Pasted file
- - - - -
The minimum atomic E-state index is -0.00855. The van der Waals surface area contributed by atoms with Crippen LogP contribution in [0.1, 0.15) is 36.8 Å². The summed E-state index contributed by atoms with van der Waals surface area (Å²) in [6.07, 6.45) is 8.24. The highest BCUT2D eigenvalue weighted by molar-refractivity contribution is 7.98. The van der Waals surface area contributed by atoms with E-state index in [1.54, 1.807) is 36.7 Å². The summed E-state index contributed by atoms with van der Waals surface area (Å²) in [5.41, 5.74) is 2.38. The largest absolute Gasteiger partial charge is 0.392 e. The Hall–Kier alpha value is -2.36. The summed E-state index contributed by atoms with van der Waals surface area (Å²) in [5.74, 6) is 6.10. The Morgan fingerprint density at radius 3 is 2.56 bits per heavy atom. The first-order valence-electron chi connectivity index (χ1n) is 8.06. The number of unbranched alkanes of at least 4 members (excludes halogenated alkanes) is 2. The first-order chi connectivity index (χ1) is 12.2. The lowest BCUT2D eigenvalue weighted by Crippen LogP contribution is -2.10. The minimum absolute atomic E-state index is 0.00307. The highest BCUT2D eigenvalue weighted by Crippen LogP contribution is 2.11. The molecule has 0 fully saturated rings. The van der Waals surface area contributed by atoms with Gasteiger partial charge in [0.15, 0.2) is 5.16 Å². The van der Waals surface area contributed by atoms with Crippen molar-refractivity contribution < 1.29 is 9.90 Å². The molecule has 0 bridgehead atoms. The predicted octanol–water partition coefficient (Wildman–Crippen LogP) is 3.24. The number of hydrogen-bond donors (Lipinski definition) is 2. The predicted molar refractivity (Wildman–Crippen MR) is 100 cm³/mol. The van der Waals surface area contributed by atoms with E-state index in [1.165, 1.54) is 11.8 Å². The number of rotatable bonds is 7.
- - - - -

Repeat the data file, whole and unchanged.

The minimum atomic E-state index is -0.00855. The van der Waals surface area contributed by atoms with Crippen LogP contribution in [0.1, 0.15) is 36.8 Å². The summed E-state index contributed by atoms with van der Waals surface area (Å²) in [6.07, 6.45) is 8.24. The highest BCUT2D eigenvalue weighted by molar-refractivity contribution is 7.98. The van der Waals surface area contributed by atoms with E-state index in [1.54, 1.807) is 36.7 Å². The summed E-state index contributed by atoms with van der Waals surface area (Å²) in [5.41, 5.74) is 2.38. The largest absolute Gasteiger partial charge is 0.392 e. The Hall–Kier alpha value is -2.36. The summed E-state index contributed by atoms with van der Waals surface area (Å²) in [5.74, 6) is 6.10. The Morgan fingerprint density at radius 3 is 2.56 bits per heavy atom. The first-order valence-electron chi connectivity index (χ1n) is 8.06. The number of unbranched alkanes of at least 4 members (excludes halogenated alkanes) is 2. The first-order chi connectivity index (χ1) is 12.2. The lowest BCUT2D eigenvalue weighted by Crippen LogP contribution is -2.10. The minimum absolute atomic E-state index is 0.00307. The highest BCUT2D eigenvalue weighted by Crippen LogP contribution is 2.11. The molecule has 0 fully saturated rings. The van der Waals surface area contributed by atoms with Gasteiger partial charge in [0.15, 0.2) is 5.16 Å². The van der Waals surface area contributed by atoms with Crippen molar-refractivity contribution < 1.29 is 9.90 Å². The molecule has 0 bridgehead atoms. The predicted octanol–water partition coefficient (Wildman–Crippen LogP) is 3.24. The number of hydrogen-bond donors (Lipinski definition) is 2. The predicted molar refractivity (Wildman–Crippen MR) is 100 cm³/mol. The van der Waals surface area contributed by atoms with E-state index in [1.165, 1.54) is 11.8 Å². The number of rotatable bonds is 7.